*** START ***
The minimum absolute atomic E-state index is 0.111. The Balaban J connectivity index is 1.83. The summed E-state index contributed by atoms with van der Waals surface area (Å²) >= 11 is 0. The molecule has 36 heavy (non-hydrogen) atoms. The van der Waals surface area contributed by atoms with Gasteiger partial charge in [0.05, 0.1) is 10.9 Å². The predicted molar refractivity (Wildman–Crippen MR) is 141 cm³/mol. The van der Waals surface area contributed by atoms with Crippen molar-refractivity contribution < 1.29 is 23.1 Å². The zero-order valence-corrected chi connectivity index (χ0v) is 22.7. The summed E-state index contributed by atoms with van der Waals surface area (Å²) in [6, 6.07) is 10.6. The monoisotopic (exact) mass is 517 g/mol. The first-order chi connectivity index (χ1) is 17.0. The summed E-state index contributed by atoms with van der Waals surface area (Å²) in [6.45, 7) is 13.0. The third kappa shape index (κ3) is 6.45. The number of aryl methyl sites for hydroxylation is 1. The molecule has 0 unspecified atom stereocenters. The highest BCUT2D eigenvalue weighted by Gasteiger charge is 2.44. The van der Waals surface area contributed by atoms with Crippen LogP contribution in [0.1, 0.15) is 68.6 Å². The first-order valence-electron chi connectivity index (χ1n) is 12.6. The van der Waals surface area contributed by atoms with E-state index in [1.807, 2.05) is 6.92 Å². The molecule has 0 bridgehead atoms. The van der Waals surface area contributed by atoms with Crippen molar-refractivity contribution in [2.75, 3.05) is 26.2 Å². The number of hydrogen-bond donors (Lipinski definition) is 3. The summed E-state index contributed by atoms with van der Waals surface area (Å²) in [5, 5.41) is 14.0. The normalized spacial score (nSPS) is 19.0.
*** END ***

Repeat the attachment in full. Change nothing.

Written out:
The minimum absolute atomic E-state index is 0.111. The Balaban J connectivity index is 1.83. The summed E-state index contributed by atoms with van der Waals surface area (Å²) >= 11 is 0. The molecule has 36 heavy (non-hydrogen) atoms. The van der Waals surface area contributed by atoms with Gasteiger partial charge in [0.05, 0.1) is 10.9 Å². The predicted molar refractivity (Wildman–Crippen MR) is 141 cm³/mol. The van der Waals surface area contributed by atoms with Crippen molar-refractivity contribution < 1.29 is 23.1 Å². The zero-order valence-corrected chi connectivity index (χ0v) is 22.7. The summed E-state index contributed by atoms with van der Waals surface area (Å²) in [6, 6.07) is 10.6. The monoisotopic (exact) mass is 517 g/mol. The first-order chi connectivity index (χ1) is 17.0. The summed E-state index contributed by atoms with van der Waals surface area (Å²) in [6.45, 7) is 13.0. The third kappa shape index (κ3) is 6.45. The number of aryl methyl sites for hydroxylation is 1. The molecule has 0 unspecified atom stereocenters. The highest BCUT2D eigenvalue weighted by Gasteiger charge is 2.44. The van der Waals surface area contributed by atoms with Crippen LogP contribution in [0.1, 0.15) is 68.6 Å². The first-order valence-electron chi connectivity index (χ1n) is 12.6. The van der Waals surface area contributed by atoms with E-state index in [1.807, 2.05) is 6.92 Å². The molecule has 0 bridgehead atoms. The van der Waals surface area contributed by atoms with Crippen molar-refractivity contribution in [2.75, 3.05) is 26.2 Å². The number of hydrogen-bond donors (Lipinski definition) is 3. The summed E-state index contributed by atoms with van der Waals surface area (Å²) in [5, 5.41) is 14.0. The normalized spacial score (nSPS) is 19.0.